The Application of Mathematics and Statistics to Legal Analysis
Perhaps many do not know or may not be familiar with this fact, but the study of the law does not escape the application of quantitative methods in its discipline. Indeed, mathematics and statistics are regularly applied to the law to solve some crucial legal issues such as jury discrimination, jury selection, or predict which rule of evidence will be used during trial. Mathematics and statistics are essentially used in criminal and civil law to determine potential jury outcomes.
The importance of mathematics in the administration of justice has risen with the growth of identification forensics and its influence continues to permeate questions of proof and judgment. Probability theory is the main mathematical method used in the law to analyze legal problems because the fundamental characteristic of the law is based on uncertainty. In the book Quantitative Methods in Law (1978), Michael Finkelstein argued that legal thought is threaded with assessments of probability and descriptions of a statistical nature. In this book, the author uses statistical analyses to demonstrate that true legal issues often cannot be understood without the application of certain mathematical methods such as the multiple regression analysis. In addition to jury discrimination and voting problems, statistical techniques are also applied to such issues as the meaning of ‘preponderance of evidence’, the probative force of statistical identification evidence, the measurement of economic concentration, solvency control for insurance companies…etc.
In legal context, probability can help fact-finders assess the impact of evidence on the truth or otherwise of a particular proposition. Evidence may, on occasion, point directly to incriminating or exculpating a suspect of a particular crime, but will more likely have a probative value in discriminating between competing propositions for either the source of some material found in relations to a scene of the crime or an alleged activity connected to a crime. Evaluation of evidence using the likelihood ratio often involves the use of datasets and statistical assumptions. The likelihood ratio is the probability of the evidence that proposition is true A divided by the probability of the evidence assuming that proposition B is true. Hence likelihood ratios are generally attached to DNA evidence in which a ‘match’ of some degree is found between suspect’s DNA profile and the DNA profile derived from a trace found at the scene of the crime.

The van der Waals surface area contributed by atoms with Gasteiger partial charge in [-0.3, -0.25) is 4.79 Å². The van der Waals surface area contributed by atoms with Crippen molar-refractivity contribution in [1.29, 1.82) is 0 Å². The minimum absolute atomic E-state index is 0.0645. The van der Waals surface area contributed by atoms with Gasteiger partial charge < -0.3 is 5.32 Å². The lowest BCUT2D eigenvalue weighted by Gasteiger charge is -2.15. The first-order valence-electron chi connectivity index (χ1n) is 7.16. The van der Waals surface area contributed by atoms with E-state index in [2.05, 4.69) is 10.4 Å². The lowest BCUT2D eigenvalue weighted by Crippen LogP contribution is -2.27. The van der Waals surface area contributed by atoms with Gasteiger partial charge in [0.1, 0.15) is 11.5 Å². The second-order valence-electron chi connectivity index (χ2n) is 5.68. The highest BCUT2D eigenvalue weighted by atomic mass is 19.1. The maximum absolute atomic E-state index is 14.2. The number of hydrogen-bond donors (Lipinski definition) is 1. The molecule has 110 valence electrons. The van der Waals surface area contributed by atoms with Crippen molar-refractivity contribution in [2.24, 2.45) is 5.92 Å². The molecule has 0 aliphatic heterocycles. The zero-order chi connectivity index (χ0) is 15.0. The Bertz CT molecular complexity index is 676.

Regression analysis is extensively used in litigation. And the goal of using regression analysis is to convert an observation of correlation into a statement of causation. Regression analysis is crucial in litigation because it establishes a causal relationship between a defendant’s alleged misconduct and a plaintiff’s damages when direct evidence of harm is absent. For example, regression analysis is used in cases of employment discrimination to show a causal relationship between certain alleged discriminatory conduct and hiring, firing, or promotion decisions.
To conclude, mathematics and statistics have been playing a crucial role in solving some important legal issues. They have helped attorneys and litigators use the scientific method to strategize case outcomes and jury decisions.
 Strutin, Ken. “Calculating Justice: Mathematics and Criminal Law” Law and Technology Resources for Legal Professionals. (2013).  Finkelstein, Michael O. Quantitative Methods in Law: Studies in the Application of Mathematical Probability and Statistical to Legal Problems. (1978).  Ibid.  Biedermann, Alex; Champod, Christopher; Hutton, Jane; Jackson, Graham; Lord Kitchin, Neoclous, Tereza; Spiegelhalter, David; Willis, Sheila; Wilson, Amy. “2. Probability and the Principles of Evaluating Scientific Evidence.” The Use of Statistics in Legal Proceedings: A Primer for Courts. (2020). The Royal Society of Edinburgh. p.13. ISBN: 9781-78252-486-1  Ibid. p. 13  Ibid. p. 16  Ibid. p. 17  Ibid. p. 17  Litigation Services IMS Experts. “Regression Analysis in Litigation.” The National Law Review. (2014). Volume 11, Number 213.  Ibid.  Ibid.